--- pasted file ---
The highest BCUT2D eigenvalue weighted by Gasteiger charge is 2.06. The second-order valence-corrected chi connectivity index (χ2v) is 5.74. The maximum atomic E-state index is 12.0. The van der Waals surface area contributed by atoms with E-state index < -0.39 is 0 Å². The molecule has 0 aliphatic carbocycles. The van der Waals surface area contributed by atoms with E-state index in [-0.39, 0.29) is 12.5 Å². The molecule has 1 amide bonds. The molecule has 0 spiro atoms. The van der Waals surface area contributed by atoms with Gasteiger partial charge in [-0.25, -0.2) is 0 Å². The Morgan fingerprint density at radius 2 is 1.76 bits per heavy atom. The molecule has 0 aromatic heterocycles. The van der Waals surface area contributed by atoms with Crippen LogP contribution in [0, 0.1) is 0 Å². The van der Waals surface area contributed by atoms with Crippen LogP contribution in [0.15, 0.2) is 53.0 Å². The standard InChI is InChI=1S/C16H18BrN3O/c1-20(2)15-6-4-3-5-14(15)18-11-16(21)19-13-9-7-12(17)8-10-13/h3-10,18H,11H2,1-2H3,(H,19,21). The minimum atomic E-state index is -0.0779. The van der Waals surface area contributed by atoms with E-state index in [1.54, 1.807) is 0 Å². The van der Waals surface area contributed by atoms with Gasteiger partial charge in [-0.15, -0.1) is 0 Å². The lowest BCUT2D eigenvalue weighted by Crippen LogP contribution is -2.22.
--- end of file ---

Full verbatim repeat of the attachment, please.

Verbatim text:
The highest BCUT2D eigenvalue weighted by Gasteiger charge is 2.06. The second-order valence-corrected chi connectivity index (χ2v) is 5.74. The maximum atomic E-state index is 12.0. The van der Waals surface area contributed by atoms with E-state index < -0.39 is 0 Å². The molecule has 0 aliphatic carbocycles. The van der Waals surface area contributed by atoms with E-state index in [-0.39, 0.29) is 12.5 Å². The molecule has 1 amide bonds. The molecule has 0 spiro atoms. The van der Waals surface area contributed by atoms with Gasteiger partial charge in [-0.25, -0.2) is 0 Å². The Morgan fingerprint density at radius 2 is 1.76 bits per heavy atom. The molecule has 0 aromatic heterocycles. The van der Waals surface area contributed by atoms with Crippen LogP contribution in [0, 0.1) is 0 Å². The van der Waals surface area contributed by atoms with Crippen LogP contribution in [0.15, 0.2) is 53.0 Å². The standard InChI is InChI=1S/C16H18BrN3O/c1-20(2)15-6-4-3-5-14(15)18-11-16(21)19-13-9-7-12(17)8-10-13/h3-10,18H,11H2,1-2H3,(H,19,21). The minimum atomic E-state index is -0.0779. The van der Waals surface area contributed by atoms with E-state index in [1.54, 1.807) is 0 Å². The van der Waals surface area contributed by atoms with Gasteiger partial charge in [-0.15, -0.1) is 0 Å². The lowest BCUT2D eigenvalue weighted by Crippen LogP contribution is -2.22.